Susan Jacobs says she feels particularly grateful for her New Year's Honour "because I'm not a native New Zealander".
Dr Jacobs, the dean of the faculty of Education, Humanities and Health Science at EIT, arrived at the institute from Portland, Oregon, in 1986, and has had a significant impact on its development over the ensuing 28 years.
She has been honoured for her services to nursing education, having played a pivotal role in positioning EIT as a leading provider of undergraduate and postgraduate degrees.
A dean since 1993, and one of only two deans at EIT, she was instrumental in the development of a joint memorial scholarship between Hawke's Bay District Health Board's Maori Workforce Strategy and the School of Nursing.
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Since 2006, she has been the Chair of the Stewart Centre at EIT Trust, a brain injury rehabilitation service. She was a member of the Management Board for Nursing Praxis in New Zealand, and was founder and member of the Editorial Board for Vision: A Journal of Nursing. She is a Fellow of the College of Nurses Aotearoa, New Zealand.
"Looking back, particularly at nursing, the moment I am perhaps proudest of was when the NZQA panel told us in 2002 that they were going to approve the Master of Nursing for accreditation," Dr Jacobs says.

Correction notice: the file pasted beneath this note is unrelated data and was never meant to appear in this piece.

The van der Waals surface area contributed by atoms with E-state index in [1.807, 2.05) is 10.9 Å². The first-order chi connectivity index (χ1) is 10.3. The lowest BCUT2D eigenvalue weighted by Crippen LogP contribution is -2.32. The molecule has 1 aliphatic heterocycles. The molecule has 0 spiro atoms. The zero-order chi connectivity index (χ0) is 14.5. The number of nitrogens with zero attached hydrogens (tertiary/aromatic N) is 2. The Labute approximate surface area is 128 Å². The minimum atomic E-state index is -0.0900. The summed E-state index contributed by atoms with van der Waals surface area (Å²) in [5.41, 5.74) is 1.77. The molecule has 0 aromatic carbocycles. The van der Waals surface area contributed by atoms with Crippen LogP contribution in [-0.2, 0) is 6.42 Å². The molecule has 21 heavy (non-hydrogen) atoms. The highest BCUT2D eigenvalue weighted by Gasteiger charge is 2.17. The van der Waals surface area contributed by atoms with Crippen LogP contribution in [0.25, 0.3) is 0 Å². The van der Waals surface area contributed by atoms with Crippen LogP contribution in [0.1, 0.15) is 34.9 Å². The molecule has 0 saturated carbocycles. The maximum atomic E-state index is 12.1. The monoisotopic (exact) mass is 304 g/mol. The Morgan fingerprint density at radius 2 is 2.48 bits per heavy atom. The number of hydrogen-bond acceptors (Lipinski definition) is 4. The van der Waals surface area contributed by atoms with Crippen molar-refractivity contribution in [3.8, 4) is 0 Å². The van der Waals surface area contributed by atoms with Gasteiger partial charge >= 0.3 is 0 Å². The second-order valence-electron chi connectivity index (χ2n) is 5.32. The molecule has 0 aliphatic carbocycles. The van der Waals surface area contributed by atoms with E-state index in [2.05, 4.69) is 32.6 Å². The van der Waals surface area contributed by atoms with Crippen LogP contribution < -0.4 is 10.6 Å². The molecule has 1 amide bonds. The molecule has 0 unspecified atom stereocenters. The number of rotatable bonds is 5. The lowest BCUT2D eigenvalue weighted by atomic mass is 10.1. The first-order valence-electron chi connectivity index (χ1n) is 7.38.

"That was EIT's first masters degree and it was particularly lovely to see that masters because it was jointly accredited by the Nursing Council of New Zealand and NZQA. It led to a pathway for nurses to become nurse practitioners - the highest qualification of practice for nurses."
While her current role is much wider than just nurse education, nursing remains close to her heart because it is where her own career started, she says.
"People say once a nurse, always a nurse and I wouldn't disagree with that at all. I'm very proud of my nursing profession and I'm certainly motivated to do things that will benefit nurses and ultimately the people that they serve."